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Style & Culture | L.A. Centric / Mary McNamara

Our secret code word is Wham

November 26, 2002|Mary McNamara

Last Monday night, the marquee of the Wiltern Theatre announced the L.A. stop of a five-city Blondie tour. It might as well have read "Welcome Back, Class of 1981."

The line went around the block as early as 7 for a show that started at 8 because the Wiltern now has general admission tickets, which includes limited seating, and this was a crowd that appreciates the importance of good seating. By 7:30, the doors were open and a bunch of thirtysomethings nursed cocktails in plastic cups, no doubt mentally calculating baby-sitting fees while waiting patiently for the opening band.

There was no rowdy behavior, no one actively looking to score. There was no passing of bottles or bongs or bindles, only business cards.

"Where is the steam-

table buffet?" my brother asked as we quickly claimed seats.

It didn't help much that the newly redone Wiltern, at least when the lights are up, looks like a bar at an airport Hilton, a bar with a name like "Whispers" or "Moonshadows." Several levels of soothingly mauve carpet dotted with elevated cafe tables lead to "the Pit" -- a dance area with a shining wood floor right out of Pottery Barn.

On this evening, the crowd in the Pit smiled and chatted and looked more like dutiful participants in an office holiday party than the semi-glam rockers we all presumably aspired to be in our youth. "And here come Fran and Elise from Human Resources," said my brother, as two women with painfully sensible haircuts and nice leather backpacks got their hands stamped and joined the polite murmur of the Pit.

"I remember at my first Blondie concert there were Frisbees flying around with joints taped to them," he said wistfully, surveying the dinner menu. "Now we can have salmon and tiramisu. Now we can have rice and steamed veggies. Broc on."

It is a slender demographic, Blondie fans, figuratively, if no longer literally, made up mostly of those born at the tail end of the baby boom and just before what became known as Gen X. Culturally, it is the true Lost Generation -- we are neither Ken Kesey nor Douglas Coup-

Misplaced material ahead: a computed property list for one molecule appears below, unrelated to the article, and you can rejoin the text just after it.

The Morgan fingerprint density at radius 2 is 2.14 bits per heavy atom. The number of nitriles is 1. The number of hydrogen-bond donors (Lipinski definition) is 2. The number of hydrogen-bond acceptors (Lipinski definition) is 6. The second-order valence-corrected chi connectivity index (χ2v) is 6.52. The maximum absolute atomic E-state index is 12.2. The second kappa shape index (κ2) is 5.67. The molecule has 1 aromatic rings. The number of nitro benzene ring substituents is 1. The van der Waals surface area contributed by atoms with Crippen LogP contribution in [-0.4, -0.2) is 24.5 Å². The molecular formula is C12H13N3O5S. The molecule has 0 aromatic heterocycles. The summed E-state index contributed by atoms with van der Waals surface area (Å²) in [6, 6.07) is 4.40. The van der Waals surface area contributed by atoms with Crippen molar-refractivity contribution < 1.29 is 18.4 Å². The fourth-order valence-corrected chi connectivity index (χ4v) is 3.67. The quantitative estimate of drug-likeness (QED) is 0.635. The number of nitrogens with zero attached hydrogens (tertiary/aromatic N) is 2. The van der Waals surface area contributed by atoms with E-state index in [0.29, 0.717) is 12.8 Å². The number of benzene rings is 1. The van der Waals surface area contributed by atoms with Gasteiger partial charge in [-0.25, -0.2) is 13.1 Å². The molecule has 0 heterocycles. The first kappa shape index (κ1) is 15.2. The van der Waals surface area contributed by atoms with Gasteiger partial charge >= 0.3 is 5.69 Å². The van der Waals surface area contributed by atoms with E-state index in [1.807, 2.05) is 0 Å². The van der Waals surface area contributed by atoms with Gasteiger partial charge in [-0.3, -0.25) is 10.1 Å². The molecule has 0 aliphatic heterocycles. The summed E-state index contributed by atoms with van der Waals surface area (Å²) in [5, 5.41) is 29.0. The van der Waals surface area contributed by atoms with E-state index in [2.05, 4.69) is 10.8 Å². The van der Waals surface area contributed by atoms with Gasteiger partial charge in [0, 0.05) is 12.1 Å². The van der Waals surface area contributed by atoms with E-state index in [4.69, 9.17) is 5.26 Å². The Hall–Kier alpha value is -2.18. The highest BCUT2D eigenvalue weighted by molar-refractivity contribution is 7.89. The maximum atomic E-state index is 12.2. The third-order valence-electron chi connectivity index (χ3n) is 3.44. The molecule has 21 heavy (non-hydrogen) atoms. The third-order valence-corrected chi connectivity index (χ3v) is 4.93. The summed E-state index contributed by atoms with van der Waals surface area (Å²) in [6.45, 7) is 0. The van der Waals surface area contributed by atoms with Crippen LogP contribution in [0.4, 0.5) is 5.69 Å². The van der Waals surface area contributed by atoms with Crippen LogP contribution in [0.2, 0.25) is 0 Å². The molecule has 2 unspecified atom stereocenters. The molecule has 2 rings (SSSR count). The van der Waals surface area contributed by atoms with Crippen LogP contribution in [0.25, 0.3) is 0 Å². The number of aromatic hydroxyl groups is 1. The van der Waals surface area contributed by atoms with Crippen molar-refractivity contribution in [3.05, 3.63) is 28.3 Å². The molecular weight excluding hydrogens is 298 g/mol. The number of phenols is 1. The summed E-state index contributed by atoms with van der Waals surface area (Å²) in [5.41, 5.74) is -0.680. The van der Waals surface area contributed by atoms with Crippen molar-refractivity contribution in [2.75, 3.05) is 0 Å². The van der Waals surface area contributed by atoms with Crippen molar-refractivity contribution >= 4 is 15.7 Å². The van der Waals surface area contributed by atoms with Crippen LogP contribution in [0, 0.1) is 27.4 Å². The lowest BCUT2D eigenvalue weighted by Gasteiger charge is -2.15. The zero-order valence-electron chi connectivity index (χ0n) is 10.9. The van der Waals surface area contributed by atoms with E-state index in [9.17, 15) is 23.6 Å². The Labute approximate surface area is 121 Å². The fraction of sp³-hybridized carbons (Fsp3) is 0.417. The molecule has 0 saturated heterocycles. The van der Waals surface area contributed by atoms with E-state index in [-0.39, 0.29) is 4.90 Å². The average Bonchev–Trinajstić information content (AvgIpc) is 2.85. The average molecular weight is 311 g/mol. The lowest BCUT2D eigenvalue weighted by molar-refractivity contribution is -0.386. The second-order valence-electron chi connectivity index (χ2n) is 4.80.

land, we are certainly not Dave Eggers. "How '70s of you," said one 50-ish friend on hearing of my Blondie plans. "No, no," I said, "how '80s of me," and that is pretty much the problem in a nutshell.

Boomers now control the retro world as well and they seem to have forgotten that anyone other than Bruce Springsteen and Van Morrison made music between 1975 and the emergence of Snoop Dogg. One rock critic threw up his hands, threw up his hands, when I said I thought Blondie's music was still great. But that's the trouble with middle-aged men these days; they're so busy trying to convince the world that they really do like Eminem that they have forgotten several decades of their past.

Or maybe they just blocked it -- all that Duran Duran and Stray Cats, all that early Madonna -- because so much of it was pretty awful and because, good or bad, it's the music of our youth that makes the strongest imprint.


In-between generation

So Bob Dylan still gets more ink than most contemporary artists when he goes on tour, critics inevitably noting with sheepish self-adoration the balding pates and spreading waistlines of the audience. The Rolling Stones recently hit the road with a crepey, creepy Keith Richards as their media front man. Even Paul McCartney has been hoisted out of semi-retirement, looking ghastly and surrounded by ghosts, despite his newly wedded bliss.

For those of us too young for Botox, too old for a tongue stud, this is the story of our lives. Not all of us were brave enough to appreciate Patti Smith and most of us were too old to go clubbing by the time Kurt Cobain had his way. So a Blondie concert is a rare and wonderful refuge, a chance to spend time in the company of our own kind -- people who read Interview instead of Rolling Stone, who remember when the Pyramid Club was still cool and Amstel Light the height of beer-swilling sophistication.

Which explains why, by the time the band took the stage at 9:15, the place was absolutely packed. Still polite, even subdued, but packed. And, surprisingly, not everyone was over 30 and under 50. Youngsters in wraparounds and flannel jackets, in seamed stockings and bowling shoes mingled with their elders. A trio of young women tricked out in East Village circa 1986 huddled near the front. Their names were Heather, Cameron and Paige and they love Blondie.

"We've been fans all our lives, since we were, like, 5," said Heather, whose parents introduced her to the group.

She wore a mini-kilt slung with studded black leather belts, black fishnets and a tank top that exposed her spectacularly tattooed arms. Her hair was aubergine, her lip pierced, her eyebrows plucked within an inch of their lives and she looked just fabulous.

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